Kick heater

Discussion in 'Plumbing Forum' started by donald73d, Nov 12, 2011.

  1. Nov 12, 2011 #1

    donald73d

    donald73d

    donald73d

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    I have a hot water kick heater under my kitchen cabinets. It seems the heater comes on for 15 seconds and then stops, latter it will do the same thing. Its next to last on the heating loop. Its over an unheated crawl space. I know the kick heater has a thermostat to start the fan and when HOT water is flowing and is hot enough. If the fan was dead or dying I assume it would not start up. Or would only start up if you spun the blades by hand. Did I mention I hate working on kick heaters? I had several at my last house and the fans only lasted 3-4 years or so it seemed.

    Ideas? I will use an IR sensor to see what the temp is on the return loop. I assume the temp is borderline, the thermostat turns on the fan, but the fan cools it down enough to shut off the fan. I cannot remember if the thermostat is before the fan area, or in the middle of it.

    I have just started to insulate the piping for that loop in the basement. At least all the piping before the kick heater. In the past I was not too worried about heat lost to the basement as it warmed it up a bit, so I would not be too cold in basement workshop. I will get into that crawl space and see if everything is insulated there also.
     
  2. Nov 12, 2011 #2

    Redwood

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    It sounds like you are headed in the right direction...
     
  3. Nov 15, 2011 #3

    donald73d

    donald73d

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    I think its a case of the water being a borderline temp when its going through the kick heater. When the rooms get closer to 70 then it works fine. I am still going about insulating that entire run with pipe insulation.
     
  4. Nov 15, 2011 #4

    Redwood

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    What temp is your boiler running at?

    The outdoor sensor may be a factor here which will go away in colder weather...
     
  5. Nov 16, 2011 #5

    joecaption

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    If that waters not 140 deg. then the blower will, or at least should not run. Most can have the thermastat changed to 120 or 105 deg. as a last ditch effort.
     
  6. Nov 17, 2011 #6

    paul52446m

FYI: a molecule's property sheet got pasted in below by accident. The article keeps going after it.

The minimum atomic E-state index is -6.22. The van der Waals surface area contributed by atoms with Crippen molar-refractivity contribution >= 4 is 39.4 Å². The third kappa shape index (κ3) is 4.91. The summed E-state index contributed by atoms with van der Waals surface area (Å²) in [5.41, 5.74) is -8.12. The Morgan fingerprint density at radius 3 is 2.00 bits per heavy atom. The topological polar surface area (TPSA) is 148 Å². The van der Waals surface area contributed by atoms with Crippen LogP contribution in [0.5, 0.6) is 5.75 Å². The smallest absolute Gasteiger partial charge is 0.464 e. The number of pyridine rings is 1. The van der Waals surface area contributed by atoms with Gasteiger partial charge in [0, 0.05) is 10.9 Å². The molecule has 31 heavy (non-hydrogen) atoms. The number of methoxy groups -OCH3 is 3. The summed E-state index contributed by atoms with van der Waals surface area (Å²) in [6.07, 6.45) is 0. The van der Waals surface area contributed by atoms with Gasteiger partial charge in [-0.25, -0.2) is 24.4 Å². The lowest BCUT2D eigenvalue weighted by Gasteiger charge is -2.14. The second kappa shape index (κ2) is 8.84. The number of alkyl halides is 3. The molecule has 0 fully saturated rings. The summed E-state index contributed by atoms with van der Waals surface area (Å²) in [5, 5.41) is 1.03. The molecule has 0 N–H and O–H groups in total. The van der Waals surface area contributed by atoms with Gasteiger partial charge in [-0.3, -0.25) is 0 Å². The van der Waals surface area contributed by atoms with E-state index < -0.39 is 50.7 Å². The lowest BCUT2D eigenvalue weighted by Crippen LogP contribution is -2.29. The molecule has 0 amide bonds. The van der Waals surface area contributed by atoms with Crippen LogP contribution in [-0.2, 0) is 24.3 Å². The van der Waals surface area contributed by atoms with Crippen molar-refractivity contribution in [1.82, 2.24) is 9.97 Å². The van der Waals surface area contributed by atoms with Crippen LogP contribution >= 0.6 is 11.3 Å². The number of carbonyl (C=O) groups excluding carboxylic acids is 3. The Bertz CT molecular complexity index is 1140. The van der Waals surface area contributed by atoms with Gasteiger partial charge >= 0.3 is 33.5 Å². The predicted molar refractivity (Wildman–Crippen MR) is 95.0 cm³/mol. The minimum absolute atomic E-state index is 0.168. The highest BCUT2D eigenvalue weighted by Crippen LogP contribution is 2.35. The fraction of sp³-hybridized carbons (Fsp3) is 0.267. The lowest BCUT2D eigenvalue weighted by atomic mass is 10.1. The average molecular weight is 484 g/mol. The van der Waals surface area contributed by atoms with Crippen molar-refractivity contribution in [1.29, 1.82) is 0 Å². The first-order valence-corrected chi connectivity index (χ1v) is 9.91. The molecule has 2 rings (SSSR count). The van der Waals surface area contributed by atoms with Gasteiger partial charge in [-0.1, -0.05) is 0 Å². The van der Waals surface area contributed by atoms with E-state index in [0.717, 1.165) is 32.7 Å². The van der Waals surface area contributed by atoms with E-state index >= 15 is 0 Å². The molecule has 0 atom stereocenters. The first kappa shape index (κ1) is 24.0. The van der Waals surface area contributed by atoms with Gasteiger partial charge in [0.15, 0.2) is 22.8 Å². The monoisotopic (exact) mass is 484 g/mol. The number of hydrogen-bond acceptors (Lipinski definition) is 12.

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    Sounds like you have too much radiation on one loop or its just not piped right. Normally if the temp leaving the boiler is 180 then the return would be about 15 degrees to 20 degrees less. or maybe you are not pumping the right amount of water so its cooling down too much.
    You could add a relay that would turn the kick blower on when your stat calls for heat. Paul
     
  7. Dec 6, 2011 #7

    donald73d

    donald73d

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    I have been in my crawl space insulating the copper pipe in that loop. I see a pair of tees in the 3/4" heat loop, dropping to 1/2" and going to and returning from (using rubber hose) the kick heater. I need to insulate the 1/2" rubber hose lines. All the 3/4" copper pipe is done. Is there something special about the first tee to divert a portion of the flow through the kick heater. Otherwise why wouldn;t the hot water just continue along the 3/4" pipe without some of it taking a detour through the kick heater.

    I believe the kick heater does work OK. Once the house gets to 65F, the water seems hot enough that the kick heater stays on. I am hoping the pipe insulation will help.

    Another minor problem is I have an IRobot Scooba to clean the kitchen floor and as its going around it typically hits the HI-OFF-NORMAL switch on the kick heater and turn it off. Bad robot.
     
  8. Dec 6, 2011 #8

    Redwood

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    Last edited: Dec 6, 2011
  9. Dec 6, 2011 #9

    donald73d

    donald73d

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    Thanks, I was pretty sure there was something special about at least one of the tees that supplied the kick heater.

    The current construction in this 3'-4' crawl space is: one 16" area between floor joists is used as a race for all the water pipe to the kitchen sink. That race is covered at the bottom with 2" foam. Then the heating pipes are under that foam (so not insulated by the foam), but tight against it. I have the pipes in the crawl space all insulated except the small section where the kick heater tees/valves are and the hoses going to the kick heater.

    Two thoughts:

    1) Add 2x6 vertical boards to the existing joists (making them more like 12") and notch out where the pipes come through. Now the race will be deep enough to cover the heat pipes also. Stuff with fiberglass and cover the bottom with the foam pieces.

    2) Do the best I can using pipe insulation to insulate all the pipes in that area.
     

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